Scribe Spine

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Ancient Egyptian scribes probably had carpal tunnel syndrome and were definitely in pain from other occupational hazards, according to a new study.

Researcher Petra Brukner Havelková and her team recently studied the skeletal remains of 69 people buried in the Egyptian necropolis of Abusir dating from around the third millennium BCE.

Among the samples, 30 of them belonged to scribes who held elevated social status because of their integral administrative roles in the ancient kingdoms – and because only one percent of the population was literate.

But the work had “occupational risks,” the authors wrote.

The scribes showed a higher incidence of degenerative changes in their joints and bones, compared to other occupations: Common problems these scribes faced included osteoarthritis in the jaw, right collarbone, shoulder, knees, and spine.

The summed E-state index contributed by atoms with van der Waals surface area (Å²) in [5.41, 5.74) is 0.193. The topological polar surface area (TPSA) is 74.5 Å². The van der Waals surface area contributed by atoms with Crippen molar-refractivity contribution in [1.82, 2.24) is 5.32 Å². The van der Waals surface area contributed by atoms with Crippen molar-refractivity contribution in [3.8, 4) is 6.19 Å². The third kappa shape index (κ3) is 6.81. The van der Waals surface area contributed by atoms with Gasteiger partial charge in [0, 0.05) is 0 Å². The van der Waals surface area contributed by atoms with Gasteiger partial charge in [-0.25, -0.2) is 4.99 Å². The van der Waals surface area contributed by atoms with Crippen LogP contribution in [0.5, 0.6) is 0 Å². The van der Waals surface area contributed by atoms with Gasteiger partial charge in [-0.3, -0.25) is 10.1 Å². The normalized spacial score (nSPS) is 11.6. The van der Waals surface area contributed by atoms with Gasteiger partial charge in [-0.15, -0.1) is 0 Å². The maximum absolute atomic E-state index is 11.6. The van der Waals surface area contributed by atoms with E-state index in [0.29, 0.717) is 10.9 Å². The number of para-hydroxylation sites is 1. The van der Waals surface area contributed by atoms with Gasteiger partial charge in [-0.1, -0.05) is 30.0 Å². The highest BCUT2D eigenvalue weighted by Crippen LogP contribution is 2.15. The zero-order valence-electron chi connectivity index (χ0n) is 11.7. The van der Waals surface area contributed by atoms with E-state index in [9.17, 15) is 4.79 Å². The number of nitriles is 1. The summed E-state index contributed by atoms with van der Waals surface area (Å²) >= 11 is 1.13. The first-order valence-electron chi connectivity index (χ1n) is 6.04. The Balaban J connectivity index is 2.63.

The team also found signs of physical stress on the humerus and the left hip bones, as well as alterations in the right ankle.

They explained that these changes were consistent with depictions of those scribes in ancient Egyptian art, which show them sitting cross-legged with unsupported arms and forward-leaning heads.

“I wouldn’t be surprised if they also suffered from carpal tunnel syndrome on the hand, but unfortunately we can’t identify that on the bones,” Brukner Havelková told the Guardian.

The researchers suggested that these postures and repetitive tasks could have caused a lot of physical strain for the scribes, who began their “office work” in their teens.

Co-author Veronika Dulíková told Newsweek that the findings provide a better picture of what early clerical and administrative work was “without desks and special chairs designed for sitting for long periods of time.”

The paper also underscores the importance of studying the skeletal remains of scribes and other ancient workers to understand how their occupation impacted their health.

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